An ideal accelerator-pump shot is just enough to maximize acceleration.Additional fuel only kills power.
Tuning Challenge 1
Our first real-world example started out with a 9.0:1-compression 455ciOlds with a mild hydraulic cam, dual-plane Edelbrock, the stock 455Q-jet, headers, and an HEI ignition. The Innovate meter reported an idlemixture of around 12.0:1 that went lean at around 13.8:1 as the throttleopened up in mild acceleration. At steady-state highway cruise speeds,the air/ fuel ratio went back rich at around 12.5:1. At WOT, the enginewas actually a bit lean.
The first thing we did was to adjust WOT tuning by swapping the stock CHsecondary rods to thinner rods (eventually a pair of aluminum rods)until we had a WOT air/fuel that came in around 12.8:1. Because of thecam, intake, and header swap, part-throttle transition fuel was alsoslightly lean, so we changed to a slightly weaker power-valve spring topull the metering rods out of the primary jets sooner as load increased.The engine responded with a slightly richer mixture in lightacceleration of around 13.2:1, but we still had a slightly rich cruiseair/fuel ratio. When we tried larger (leaner 52B) primary metering rods,it hurt light-throttle acceleration. Some late-model Q-jets are set upto allow you to adjust the position or depth of the primary meteringrods in the jets. If our carb had been equipped with this feature, wecould have adjusted the metering rods deeper in the primary jets to leanout the part-throttle metering.
Tuning Challenge 2
We also tried a 350 Chevy equipped with a long-duration cam and a Holley750-cfm 0-3310 vacuum-secondary carb that suffered from a bad off-idlestumble and a pig-rich 10.5:1 ratio at part-throttle cruise. The WOTair/fuel ratio was only slightly rich at 12.2:1. The challenge was toimprove the driveability and mileage without sacrificing WOT power.After properly adjusting the primary accelerator-pump linkage, thestumble disappeared. We also replaced the large 0.035-inchaccelerator-pump nozzle to a 0.028 to further improve the throttleresponse.
Setting idle mixture will change when you bolt on the air cleaner. Ifpossible, set your idle-mixture ratios with the air cleaner in place.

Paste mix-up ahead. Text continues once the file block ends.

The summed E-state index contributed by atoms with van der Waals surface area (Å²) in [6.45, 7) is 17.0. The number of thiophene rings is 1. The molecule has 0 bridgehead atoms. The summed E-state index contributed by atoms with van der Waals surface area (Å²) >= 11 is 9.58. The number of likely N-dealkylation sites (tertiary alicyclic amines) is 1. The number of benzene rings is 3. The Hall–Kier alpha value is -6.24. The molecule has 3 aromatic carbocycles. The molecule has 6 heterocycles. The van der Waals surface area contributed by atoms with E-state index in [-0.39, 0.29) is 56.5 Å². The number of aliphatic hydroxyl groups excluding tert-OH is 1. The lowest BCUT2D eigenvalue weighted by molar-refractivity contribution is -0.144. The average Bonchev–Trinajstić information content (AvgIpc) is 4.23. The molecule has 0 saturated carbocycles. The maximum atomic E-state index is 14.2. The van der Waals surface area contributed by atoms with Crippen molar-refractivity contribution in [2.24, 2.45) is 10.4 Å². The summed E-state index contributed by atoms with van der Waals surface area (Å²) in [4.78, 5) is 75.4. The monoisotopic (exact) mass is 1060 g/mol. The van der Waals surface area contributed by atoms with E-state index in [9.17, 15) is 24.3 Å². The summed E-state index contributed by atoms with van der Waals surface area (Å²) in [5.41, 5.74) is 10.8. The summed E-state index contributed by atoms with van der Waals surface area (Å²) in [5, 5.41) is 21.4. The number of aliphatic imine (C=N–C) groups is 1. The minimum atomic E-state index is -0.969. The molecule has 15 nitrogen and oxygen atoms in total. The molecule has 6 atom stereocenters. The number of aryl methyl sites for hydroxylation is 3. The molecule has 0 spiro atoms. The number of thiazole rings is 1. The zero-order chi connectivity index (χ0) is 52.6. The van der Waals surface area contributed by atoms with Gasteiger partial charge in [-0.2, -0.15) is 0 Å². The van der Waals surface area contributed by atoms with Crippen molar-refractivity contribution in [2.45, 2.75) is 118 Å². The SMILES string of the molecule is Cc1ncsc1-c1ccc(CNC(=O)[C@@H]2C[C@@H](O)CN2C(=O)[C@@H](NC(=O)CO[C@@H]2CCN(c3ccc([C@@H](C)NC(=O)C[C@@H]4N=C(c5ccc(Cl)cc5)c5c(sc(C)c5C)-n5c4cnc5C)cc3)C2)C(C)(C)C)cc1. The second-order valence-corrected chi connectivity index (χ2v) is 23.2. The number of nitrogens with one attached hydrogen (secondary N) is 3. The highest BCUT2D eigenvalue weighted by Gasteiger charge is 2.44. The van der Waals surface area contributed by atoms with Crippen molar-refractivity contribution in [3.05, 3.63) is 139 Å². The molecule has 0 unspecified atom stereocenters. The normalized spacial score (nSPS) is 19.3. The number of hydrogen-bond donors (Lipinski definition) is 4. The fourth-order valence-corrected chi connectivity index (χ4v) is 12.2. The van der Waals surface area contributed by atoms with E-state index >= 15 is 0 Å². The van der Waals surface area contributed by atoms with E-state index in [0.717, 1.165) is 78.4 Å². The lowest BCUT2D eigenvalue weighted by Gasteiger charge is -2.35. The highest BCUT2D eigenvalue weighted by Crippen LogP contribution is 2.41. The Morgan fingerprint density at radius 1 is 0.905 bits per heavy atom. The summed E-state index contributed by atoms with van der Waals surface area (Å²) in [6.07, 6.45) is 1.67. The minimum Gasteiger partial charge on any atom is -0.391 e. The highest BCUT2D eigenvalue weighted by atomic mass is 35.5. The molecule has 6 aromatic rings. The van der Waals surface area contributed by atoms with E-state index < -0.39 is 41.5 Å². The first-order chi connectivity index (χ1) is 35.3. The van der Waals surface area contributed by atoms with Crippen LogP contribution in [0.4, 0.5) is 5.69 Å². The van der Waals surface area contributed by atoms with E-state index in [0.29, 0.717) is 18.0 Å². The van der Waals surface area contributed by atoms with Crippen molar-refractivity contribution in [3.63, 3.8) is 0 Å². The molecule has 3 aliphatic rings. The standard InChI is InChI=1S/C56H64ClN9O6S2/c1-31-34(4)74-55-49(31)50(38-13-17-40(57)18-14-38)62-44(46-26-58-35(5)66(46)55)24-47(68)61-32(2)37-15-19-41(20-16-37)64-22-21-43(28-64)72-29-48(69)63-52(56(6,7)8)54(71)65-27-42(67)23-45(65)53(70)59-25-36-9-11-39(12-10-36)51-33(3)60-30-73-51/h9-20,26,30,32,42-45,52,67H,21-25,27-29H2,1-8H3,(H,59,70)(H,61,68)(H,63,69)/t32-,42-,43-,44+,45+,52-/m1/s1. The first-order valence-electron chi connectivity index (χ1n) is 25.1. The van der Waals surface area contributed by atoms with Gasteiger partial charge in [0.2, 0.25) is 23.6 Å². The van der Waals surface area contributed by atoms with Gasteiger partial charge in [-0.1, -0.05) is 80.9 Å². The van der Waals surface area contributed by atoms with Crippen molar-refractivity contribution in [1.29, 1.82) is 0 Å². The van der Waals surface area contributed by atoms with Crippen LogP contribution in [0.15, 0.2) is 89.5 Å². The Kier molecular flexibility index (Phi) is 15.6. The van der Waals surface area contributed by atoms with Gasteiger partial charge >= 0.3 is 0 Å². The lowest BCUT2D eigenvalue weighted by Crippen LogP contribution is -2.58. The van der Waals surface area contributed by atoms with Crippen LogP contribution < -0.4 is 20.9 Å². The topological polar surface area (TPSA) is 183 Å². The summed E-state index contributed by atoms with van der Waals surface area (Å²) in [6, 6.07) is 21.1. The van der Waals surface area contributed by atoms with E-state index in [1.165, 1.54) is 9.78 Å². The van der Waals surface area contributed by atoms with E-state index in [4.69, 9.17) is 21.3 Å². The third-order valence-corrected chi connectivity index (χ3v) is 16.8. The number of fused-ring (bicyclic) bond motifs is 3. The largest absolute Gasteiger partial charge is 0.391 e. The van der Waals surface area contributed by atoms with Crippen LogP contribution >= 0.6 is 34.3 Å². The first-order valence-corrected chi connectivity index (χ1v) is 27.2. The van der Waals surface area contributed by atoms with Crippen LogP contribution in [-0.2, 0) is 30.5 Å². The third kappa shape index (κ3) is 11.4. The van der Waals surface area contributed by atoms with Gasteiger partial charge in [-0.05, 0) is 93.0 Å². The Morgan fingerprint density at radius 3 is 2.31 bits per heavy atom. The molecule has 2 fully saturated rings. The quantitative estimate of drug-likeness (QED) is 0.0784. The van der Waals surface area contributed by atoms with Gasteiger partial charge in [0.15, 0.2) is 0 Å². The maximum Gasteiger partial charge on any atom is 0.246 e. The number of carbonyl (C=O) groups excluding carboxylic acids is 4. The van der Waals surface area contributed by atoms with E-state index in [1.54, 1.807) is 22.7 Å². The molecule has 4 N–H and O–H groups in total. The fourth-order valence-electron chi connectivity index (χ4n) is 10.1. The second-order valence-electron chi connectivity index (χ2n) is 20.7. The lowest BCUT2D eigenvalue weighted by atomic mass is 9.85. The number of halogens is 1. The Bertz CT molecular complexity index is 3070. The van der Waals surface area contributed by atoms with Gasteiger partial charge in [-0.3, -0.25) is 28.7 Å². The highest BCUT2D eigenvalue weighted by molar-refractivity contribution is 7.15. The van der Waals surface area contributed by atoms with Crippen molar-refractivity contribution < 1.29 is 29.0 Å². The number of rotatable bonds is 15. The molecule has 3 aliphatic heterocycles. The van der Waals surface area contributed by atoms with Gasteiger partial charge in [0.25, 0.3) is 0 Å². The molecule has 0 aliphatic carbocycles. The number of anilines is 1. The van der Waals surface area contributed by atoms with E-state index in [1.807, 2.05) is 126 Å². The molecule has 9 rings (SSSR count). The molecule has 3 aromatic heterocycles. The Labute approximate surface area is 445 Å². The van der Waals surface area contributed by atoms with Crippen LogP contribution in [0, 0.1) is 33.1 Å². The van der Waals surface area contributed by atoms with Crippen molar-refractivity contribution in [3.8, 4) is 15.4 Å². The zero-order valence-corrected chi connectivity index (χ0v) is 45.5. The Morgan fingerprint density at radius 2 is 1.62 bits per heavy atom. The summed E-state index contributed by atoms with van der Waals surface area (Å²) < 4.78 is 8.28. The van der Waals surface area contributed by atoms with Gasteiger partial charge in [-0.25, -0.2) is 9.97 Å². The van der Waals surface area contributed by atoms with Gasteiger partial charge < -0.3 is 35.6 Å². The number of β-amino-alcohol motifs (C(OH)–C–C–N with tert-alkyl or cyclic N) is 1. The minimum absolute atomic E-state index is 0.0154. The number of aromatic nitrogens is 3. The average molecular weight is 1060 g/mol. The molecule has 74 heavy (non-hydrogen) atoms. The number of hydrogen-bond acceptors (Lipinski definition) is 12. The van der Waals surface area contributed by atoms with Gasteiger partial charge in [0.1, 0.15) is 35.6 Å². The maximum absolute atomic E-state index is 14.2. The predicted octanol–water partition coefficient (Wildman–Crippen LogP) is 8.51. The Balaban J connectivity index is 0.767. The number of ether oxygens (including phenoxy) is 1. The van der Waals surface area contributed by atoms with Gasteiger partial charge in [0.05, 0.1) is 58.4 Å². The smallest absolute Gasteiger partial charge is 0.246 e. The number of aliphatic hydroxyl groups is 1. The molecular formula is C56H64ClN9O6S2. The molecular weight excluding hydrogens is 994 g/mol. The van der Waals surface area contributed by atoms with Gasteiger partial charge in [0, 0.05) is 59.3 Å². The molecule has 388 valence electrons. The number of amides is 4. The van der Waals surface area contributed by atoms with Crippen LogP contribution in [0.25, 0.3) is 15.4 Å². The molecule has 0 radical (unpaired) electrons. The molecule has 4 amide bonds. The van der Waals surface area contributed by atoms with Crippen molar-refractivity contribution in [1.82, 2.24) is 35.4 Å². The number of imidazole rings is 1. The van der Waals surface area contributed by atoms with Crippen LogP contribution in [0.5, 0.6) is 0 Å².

The LM-1 meter told us the engine was way rich at just off idle, so wefirst tried leaning out the idle-mixture screws, but it didn't help.Next we disassembled the carb and found that a previous hacker haddrilled out the idle-feed restrictors to 0.052 inch. Stock 750 Holleycarbs come with idle-feed restriction of around 0.032 to 0.035 inch.Some quick math revealed that the 0.052-inch orifice increased the areaby more than 100 percent. As a temporary fix, we tried a0.020-inch-diameter wire stuffed into the idle-fuel jet to reduce theflow area. The larger wire reduced the area by roughly 15 percent, whichleaned out the part-throttle air/fuel ratio to roughly 11.8:1, which wasstill very rich. Further experimenting with reducing the main jets from72 to 69 and using a slightly larger 0.025-inch wire in the idle-feedjet finally got the part-throttle air/fuel ratio close to 12.8:1. Wecould not tune any leaner without creating an off-idle stumble andpart-throttle lean-surge condition because of the cam. The WOT air/fuelalso improved with the leaner primary jetting to 12.5:1. These simplechanges improved the fuel mileage by over 30 percent.
|DESCRIPTION ||PN ||SOURCE ||PRICE |
|Air/fuel meter, LM-1 ||3723 ||Jegs ||$349.99 |
|Oxygen sensor ||3737 ||Jegs ||79.99 |
|RPM inductive clamp ||3727 ||Jegs ||21.99 |
|Exhaust bung/plug ||3735 ||Jegs ||15.99 |
|Lambda cable assm. ||3744 ||Jegs ||249.99 |
|Analog gauge ||3731 ||Jegs ||59.99 |
|Aux Box, multi-sensor ||3742 ||Jegs ||249.99 |
CC Tuning Tip
Poor ignition performance can be confusing when using the LM-1air/fuel-ratio meter. When a cylinder misfires, the air and fuel do notcombust, meaning the oxygen in the air moves into the exhaust where theO2 sensor will immediately pick up the additional air and indicate alean condition. Simply put, this means a dead cylinder or occasionalmisfire will show up on the Innovate meter as a lean condition, not arich mixture as you might think. Fix the misfiring cylinder(s) and theair/fuel ratio will read as a richer mixture.
Rochester Q-jet WOT is the easiest to tune. All you have to do is changethe metering rods.
The Edelbrock carb primary metering rods and springs are incredibly easyto change. Merely
You'll have to remove the lid to change the primary metering rod andjetting on a Q-jet, bu
The Q-jet uses one power-valve piston with a hanger to operate bothmetering rods in their
Holley and Demon carbs use a diaphragm-style primary power valve. Theopening point is usua
While the idle circuit is very basic, it has a huge impact ondriveability. The idle-mixtur
Big cams with low idle manifold vacuum require a larger opening to flowsufficient air to m
5 Jenner, Ste. 100